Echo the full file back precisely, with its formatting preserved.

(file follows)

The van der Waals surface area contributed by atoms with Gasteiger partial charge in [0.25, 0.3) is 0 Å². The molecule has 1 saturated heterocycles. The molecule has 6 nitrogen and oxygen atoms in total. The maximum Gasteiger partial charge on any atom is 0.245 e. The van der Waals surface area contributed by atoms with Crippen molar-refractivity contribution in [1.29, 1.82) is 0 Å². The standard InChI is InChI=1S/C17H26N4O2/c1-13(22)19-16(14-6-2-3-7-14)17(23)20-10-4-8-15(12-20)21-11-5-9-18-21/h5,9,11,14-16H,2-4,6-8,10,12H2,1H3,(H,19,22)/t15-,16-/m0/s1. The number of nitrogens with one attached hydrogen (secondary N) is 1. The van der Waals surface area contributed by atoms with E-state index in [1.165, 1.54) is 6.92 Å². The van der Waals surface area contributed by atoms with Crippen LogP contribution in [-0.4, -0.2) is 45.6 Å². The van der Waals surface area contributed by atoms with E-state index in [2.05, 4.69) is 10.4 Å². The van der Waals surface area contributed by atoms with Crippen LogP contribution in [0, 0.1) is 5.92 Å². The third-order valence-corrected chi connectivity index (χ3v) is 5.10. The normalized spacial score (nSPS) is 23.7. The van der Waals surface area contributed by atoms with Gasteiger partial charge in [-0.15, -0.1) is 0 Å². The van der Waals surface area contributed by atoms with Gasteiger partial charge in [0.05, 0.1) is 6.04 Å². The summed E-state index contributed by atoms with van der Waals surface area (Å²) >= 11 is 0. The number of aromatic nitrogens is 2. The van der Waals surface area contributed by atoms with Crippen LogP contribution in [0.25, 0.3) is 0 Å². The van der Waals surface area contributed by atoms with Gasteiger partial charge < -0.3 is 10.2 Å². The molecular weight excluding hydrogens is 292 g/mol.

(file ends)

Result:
The van der Waals surface area contributed by atoms with Gasteiger partial charge in [0.25, 0.3) is 0 Å². The molecule has 1 saturated heterocycles. The molecule has 6 nitrogen and oxygen atoms in total. The maximum Gasteiger partial charge on any atom is 0.245 e. The van der Waals surface area contributed by atoms with Crippen molar-refractivity contribution in [1.29, 1.82) is 0 Å². The standard InChI is InChI=1S/C17H26N4O2/c1-13(22)19-16(14-6-2-3-7-14)17(23)20-10-4-8-15(12-20)21-11-5-9-18-21/h5,9,11,14-16H,2-4,6-8,10,12H2,1H3,(H,19,22)/t15-,16-/m0/s1. The number of nitrogens with one attached hydrogen (secondary N) is 1. The van der Waals surface area contributed by atoms with E-state index in [1.165, 1.54) is 6.92 Å². The van der Waals surface area contributed by atoms with Crippen LogP contribution in [-0.4, -0.2) is 45.6 Å². The van der Waals surface area contributed by atoms with E-state index in [2.05, 4.69) is 10.4 Å². The van der Waals surface area contributed by atoms with Crippen LogP contribution in [0, 0.1) is 5.92 Å². The third-order valence-corrected chi connectivity index (χ3v) is 5.10. The normalized spacial score (nSPS) is 23.7. The van der Waals surface area contributed by atoms with Gasteiger partial charge in [-0.15, -0.1) is 0 Å². The van der Waals surface area contributed by atoms with Gasteiger partial charge in [0.05, 0.1) is 6.04 Å². The summed E-state index contributed by atoms with van der Waals surface area (Å²) >= 11 is 0. The number of aromatic nitrogens is 2. The van der Waals surface area contributed by atoms with Crippen LogP contribution in [0.25, 0.3) is 0 Å². The van der Waals surface area contributed by atoms with Gasteiger partial charge < -0.3 is 10.2 Å². The molecular weight excluding hydrogens is 292 g/mol.